Over the past five years, Covenant leaders have met repeatedly with FCCM. We’ve prayed with this church. And we’ve urged this church to change their direction. Along with the chair and vice chair of the Covenant Executive Board, I went to visit this past April. I enjoyed seeing familiar faces and catching up with people. It hurts me deeply we’ve come to this point. Regardless of what we decide at the Annual Meeting, I will always wish First Covenant well.
At the same time, in the Covenant we are Covenanted together, which means we have agreed to partner together in mutual mission and in mutual accountability. When a church is out of harmony with the Covenant, it is not actually operating within our mutual agreements. Other churches in similar positions have voluntarily withdrawn -in part because their own integrity demanded it and in part to spare all of us this specific situation.
As a pastor, I have watched other denominations tear themselves apart when they have prioritized the appearance of unity over unity in substance. False unity does not last, as other denominations have discovered.
Let me also emphasize that a vote to release FCCM from the Covenant means an end to the Covenant endorsement -but by no means does it mean the end of FCCM’s ministry as a church. FCCM can continue to engage in ministry regardless of the decision made at the Annual Meeting. They can keep their building and other assets.
I know there are a swirl of questions around this recommendation for removal.
Our Evangelical Covenant Church leadership has thought carefully through these questions and in the posture of love and clarity, we have posted an initial document answering these and other Frequently Asked Questions. I encourage you to visit CovChurch.org/gather19resources to check it out, and if you have more questions, please send an e-mail to email@example.com, which our team will regularly review. As additional questions and comments come in, we will also continue to update the FAQ.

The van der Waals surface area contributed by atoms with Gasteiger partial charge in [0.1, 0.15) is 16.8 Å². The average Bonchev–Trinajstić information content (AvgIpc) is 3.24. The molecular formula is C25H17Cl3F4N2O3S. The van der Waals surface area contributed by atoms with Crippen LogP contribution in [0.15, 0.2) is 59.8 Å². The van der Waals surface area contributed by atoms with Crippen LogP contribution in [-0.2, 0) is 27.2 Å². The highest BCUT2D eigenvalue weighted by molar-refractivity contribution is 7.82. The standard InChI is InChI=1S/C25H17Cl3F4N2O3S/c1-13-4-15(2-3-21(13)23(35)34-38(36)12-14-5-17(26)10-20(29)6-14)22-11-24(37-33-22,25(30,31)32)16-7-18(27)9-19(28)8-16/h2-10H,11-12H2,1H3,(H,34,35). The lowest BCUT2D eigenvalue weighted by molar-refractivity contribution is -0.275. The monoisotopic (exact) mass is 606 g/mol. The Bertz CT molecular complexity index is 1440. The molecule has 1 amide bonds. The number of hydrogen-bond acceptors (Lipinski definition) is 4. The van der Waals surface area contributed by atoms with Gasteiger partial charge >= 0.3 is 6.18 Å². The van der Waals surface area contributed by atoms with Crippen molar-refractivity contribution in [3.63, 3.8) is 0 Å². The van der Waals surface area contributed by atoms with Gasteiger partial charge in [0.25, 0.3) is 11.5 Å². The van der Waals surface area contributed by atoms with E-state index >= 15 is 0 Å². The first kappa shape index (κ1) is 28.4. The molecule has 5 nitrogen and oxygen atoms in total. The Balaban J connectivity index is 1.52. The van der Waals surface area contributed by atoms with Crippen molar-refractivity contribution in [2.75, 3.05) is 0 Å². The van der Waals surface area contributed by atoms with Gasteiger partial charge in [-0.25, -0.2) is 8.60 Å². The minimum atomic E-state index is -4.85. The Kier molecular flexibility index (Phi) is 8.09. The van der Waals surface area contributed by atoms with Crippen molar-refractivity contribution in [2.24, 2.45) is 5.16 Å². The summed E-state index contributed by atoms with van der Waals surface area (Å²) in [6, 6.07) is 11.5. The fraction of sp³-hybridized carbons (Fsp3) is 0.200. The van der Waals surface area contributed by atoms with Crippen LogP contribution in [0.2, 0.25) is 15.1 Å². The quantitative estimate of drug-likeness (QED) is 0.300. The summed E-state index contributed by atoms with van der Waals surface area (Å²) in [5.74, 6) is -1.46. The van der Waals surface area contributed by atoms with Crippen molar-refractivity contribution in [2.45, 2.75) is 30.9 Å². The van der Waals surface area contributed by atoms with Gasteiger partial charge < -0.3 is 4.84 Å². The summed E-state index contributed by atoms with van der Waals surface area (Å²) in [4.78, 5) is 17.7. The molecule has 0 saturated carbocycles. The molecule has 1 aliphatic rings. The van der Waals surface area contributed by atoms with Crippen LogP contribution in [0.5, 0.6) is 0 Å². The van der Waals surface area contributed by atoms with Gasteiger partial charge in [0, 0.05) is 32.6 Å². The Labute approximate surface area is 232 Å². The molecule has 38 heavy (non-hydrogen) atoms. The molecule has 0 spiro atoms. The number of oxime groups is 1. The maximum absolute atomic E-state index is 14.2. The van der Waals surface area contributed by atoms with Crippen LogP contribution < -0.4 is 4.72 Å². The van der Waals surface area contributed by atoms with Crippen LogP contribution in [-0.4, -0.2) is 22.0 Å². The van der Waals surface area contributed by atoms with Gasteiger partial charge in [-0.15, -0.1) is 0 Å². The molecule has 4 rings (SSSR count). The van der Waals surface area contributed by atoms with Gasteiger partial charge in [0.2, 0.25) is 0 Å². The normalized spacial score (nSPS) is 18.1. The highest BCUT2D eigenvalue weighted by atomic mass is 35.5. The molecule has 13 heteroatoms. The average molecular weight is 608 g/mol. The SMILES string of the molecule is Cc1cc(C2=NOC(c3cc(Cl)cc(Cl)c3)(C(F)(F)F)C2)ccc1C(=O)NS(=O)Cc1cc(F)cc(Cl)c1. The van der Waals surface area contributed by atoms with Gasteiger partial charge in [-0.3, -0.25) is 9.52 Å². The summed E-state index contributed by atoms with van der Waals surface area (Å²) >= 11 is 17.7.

Let me say this again: In the Covenant, we lead with love. So as we go to the Annual Meeting in Omaha, Nebraska, I encourage us all to engage with love and kindness even, and especially, when we disagree with each other. The decision around FCCM is in the hands of our churches and their delegates now. One pastor told me the Annual Meeting needs to be a place where we respect, explain and invite all voices. Our role is to come together as a church and discern where the Spirit is leading us. Let us listen to one another and to the Spirit.
If you haven’t done it yet, please register to attend Gather at gather.covchurch.org. We’ll continue to make resources available through CovChurch.org and through the Embrace initiative at CovChurch.org/embrace.
As we close, I want to remind us of one of Covenant affirmations: a conscious dependence on the Holy Spirit. I think about Acts 15, when the leaders of the church gathered for a very challenging decision. Here is what the people said in describing that experience: “It seemed good to the Holy Spirit and to us.” May that be our sentiment at this year’s meeting, and may people everywhere know that we are followers of Jesus by the way we love.